Molly Warnock

Molly Warnock

June 2015

WRITING IN 1966, Ann Wilson noted the ways in which Agnes Martin’s paintings “seem to grow out of the fabric” of the underlying support. The critic meant to stress the extent to which artistic process appears effaced, aesthetic subjectivity… READ ON

IN PRINT Summer 2015 [TOC]

James Bishop

December 2014

This thoughtfully selected, beautifully installed show of James Bishop’s work—his first solo exhibition in New York since 1987—opened with four small paintings, all from 2012, of the sort to which the eighty-seven-year-old artist has … READ ON

IN PRINT December 2014 [TOC]


Molly Warnock on Michel Parmentier’s 16 juillet 1988

November 2014

AT FIRST GLANCE, they seem self-evident: The best-known works of the French painter Michel Parmentier appear so clear, so direct, so whole, as to be their own last word. The artist began making these impassive horizontally striped paintings… READ ON

IN PRINT November 2014 [TOC]


January 2014

BY HIS OWN ESTIMATION, the American painter James Bishop never could do a “sixties painting in the Greenbergian sense.”1 Yet in the late 1960s and ’70s, when Bishop was living in France at midcareer, his work offered a central reference… READ ON

IN PRINT January 2014 [TOC]

Simon Hantaï

September 2013

SIMON HANTAÏ IS OFTEN PRESENTED as Europe’s answer to Jackson Pollock: The Hungarian-born French painter was among the first on the Continent to notice and take seriously Pollock’s painting, and the abstract canvases he produced over a… READ ON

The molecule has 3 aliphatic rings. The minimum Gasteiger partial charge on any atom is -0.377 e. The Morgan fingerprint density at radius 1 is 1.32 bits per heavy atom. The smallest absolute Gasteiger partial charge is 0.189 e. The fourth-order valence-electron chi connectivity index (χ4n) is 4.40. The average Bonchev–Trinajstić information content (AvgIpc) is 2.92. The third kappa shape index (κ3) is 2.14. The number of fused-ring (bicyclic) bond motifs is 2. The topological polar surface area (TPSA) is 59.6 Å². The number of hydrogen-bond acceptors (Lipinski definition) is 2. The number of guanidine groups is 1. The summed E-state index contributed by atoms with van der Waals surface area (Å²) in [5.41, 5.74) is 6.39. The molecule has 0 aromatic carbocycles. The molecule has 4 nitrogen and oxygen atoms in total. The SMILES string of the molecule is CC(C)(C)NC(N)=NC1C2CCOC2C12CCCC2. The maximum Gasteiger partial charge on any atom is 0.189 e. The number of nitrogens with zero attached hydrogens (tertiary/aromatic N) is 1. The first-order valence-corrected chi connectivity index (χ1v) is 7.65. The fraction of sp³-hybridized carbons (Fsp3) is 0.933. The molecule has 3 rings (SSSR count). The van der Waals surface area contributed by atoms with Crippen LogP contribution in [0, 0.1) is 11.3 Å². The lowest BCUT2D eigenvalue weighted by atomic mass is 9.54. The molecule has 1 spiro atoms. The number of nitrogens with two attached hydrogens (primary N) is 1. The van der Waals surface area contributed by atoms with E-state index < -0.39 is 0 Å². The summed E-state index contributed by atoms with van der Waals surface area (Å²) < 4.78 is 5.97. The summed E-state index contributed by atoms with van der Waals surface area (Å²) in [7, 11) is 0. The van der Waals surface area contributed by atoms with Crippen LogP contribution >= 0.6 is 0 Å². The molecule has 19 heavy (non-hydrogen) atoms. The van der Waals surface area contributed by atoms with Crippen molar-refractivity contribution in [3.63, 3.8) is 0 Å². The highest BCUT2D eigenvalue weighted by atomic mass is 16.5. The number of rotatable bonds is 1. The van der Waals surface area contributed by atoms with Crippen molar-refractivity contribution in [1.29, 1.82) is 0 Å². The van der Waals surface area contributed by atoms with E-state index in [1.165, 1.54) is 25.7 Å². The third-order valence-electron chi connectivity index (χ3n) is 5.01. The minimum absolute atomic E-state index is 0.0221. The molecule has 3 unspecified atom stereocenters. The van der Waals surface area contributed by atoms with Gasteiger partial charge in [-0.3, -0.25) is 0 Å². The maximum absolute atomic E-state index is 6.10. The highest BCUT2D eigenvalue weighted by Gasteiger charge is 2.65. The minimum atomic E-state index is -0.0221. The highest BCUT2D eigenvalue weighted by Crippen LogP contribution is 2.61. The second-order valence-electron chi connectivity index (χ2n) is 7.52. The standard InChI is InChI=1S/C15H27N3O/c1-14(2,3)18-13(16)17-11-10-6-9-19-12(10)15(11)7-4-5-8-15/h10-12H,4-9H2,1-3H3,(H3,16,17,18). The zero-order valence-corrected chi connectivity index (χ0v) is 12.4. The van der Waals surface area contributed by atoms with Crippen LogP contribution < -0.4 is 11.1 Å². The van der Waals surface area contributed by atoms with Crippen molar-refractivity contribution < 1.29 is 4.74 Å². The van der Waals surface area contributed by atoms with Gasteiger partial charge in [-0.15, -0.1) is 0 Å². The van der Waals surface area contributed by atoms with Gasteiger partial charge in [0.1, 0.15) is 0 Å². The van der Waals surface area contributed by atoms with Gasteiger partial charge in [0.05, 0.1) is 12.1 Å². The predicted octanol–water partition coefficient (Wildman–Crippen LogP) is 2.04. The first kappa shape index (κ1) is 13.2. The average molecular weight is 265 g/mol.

IN PRINT September 2013 [TOC]

Simon HantaÏ

May 2013

Curated by Dominique Fourcade, Isabelle Monod-Fontaine, and Alfred Pacquement At the time of his death, Hungarian-born French painter Simon Hantaï (1922–2008) left behind one of the most challenging, diverse, and—as he emphasized—willfully… READ ON



Molly Warnock on Simon Hantaï’s Étude, 1969

October 2012

AUTOMATIC WRITING: That’s one name, if not the least tendentious, one might consider for the fine lines that appear here and there in the whites of Simon Hantaï’s Étude, a stunning painting of 1969 that has just entered the collection… READ ON

IN PRINT October 2012 [TOC]

“Displace, Disclose, Discover: Acts of Painting, 1960–1999”

October 2012

“THE FRENCH TALKED SUCH NONSENSE.” This is Clement Greenberg in 1968, as interviewed by Edward Lucie-Smith. The remark comes among a set of judgments about the international reception of postwar American painting: Although the first to … READ ON

IN PRINT October 2012 [TOC]

“Displace, Disclose, Discover: Acts of Painting, 1960/1999”

January 2012

Curated by Marc Donnadieu A decade ago, “As Painting: Division and Displacement”—a revelatory show at the Wexner Center for the Arts—foregrounded the vitality of French painting following the New York scene’s storied theft of modern… READ ON


“de Kooning: A Retrospective”

September 2011

Whether taken to be a modernist painter pledged to sculptural volumes or an action painter enamored of old masters, Willem de Kooning has never fit comfortably within the dominant narratives of gestural abstraction.… READ ON